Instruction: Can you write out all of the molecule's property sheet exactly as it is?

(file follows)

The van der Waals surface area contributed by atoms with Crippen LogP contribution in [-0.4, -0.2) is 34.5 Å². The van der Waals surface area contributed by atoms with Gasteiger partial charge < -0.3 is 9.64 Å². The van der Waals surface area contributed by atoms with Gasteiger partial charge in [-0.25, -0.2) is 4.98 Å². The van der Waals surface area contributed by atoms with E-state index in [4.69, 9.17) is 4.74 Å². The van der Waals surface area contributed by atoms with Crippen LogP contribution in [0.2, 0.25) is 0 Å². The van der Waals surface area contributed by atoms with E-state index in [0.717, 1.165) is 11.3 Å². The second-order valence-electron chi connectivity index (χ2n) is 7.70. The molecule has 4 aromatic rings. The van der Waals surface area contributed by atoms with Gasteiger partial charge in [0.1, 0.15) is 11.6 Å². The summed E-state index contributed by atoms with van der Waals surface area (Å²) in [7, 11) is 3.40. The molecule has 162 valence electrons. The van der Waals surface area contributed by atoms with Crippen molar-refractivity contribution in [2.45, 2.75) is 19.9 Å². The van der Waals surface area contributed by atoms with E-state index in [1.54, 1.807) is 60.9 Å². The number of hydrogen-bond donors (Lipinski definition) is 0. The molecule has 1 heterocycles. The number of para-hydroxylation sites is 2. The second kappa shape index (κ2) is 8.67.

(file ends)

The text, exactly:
The van der Waals surface area contributed by atoms with Crippen LogP contribution in [-0.4, -0.2) is 34.5 Å². The van der Waals surface area contributed by atoms with Gasteiger partial charge < -0.3 is 9.64 Å². The van der Waals surface area contributed by atoms with Gasteiger partial charge in [-0.25, -0.2) is 4.98 Å². The van der Waals surface area contributed by atoms with E-state index in [4.69, 9.17) is 4.74 Å². The van der Waals surface area contributed by atoms with Crippen LogP contribution in [0.2, 0.25) is 0 Å². The van der Waals surface area contributed by atoms with E-state index in [0.717, 1.165) is 11.3 Å². The second-order valence-electron chi connectivity index (χ2n) is 7.70. The molecule has 4 aromatic rings. The van der Waals surface area contributed by atoms with Gasteiger partial charge in [0.1, 0.15) is 11.6 Å². The summed E-state index contributed by atoms with van der Waals surface area (Å²) in [7, 11) is 3.40. The molecule has 162 valence electrons. The van der Waals surface area contributed by atoms with Crippen molar-refractivity contribution in [2.45, 2.75) is 19.9 Å². The van der Waals surface area contributed by atoms with E-state index in [1.54, 1.807) is 60.9 Å². The number of hydrogen-bond donors (Lipinski definition) is 0. The molecule has 1 heterocycles. The number of para-hydroxylation sites is 2. The second kappa shape index (κ2) is 8.67.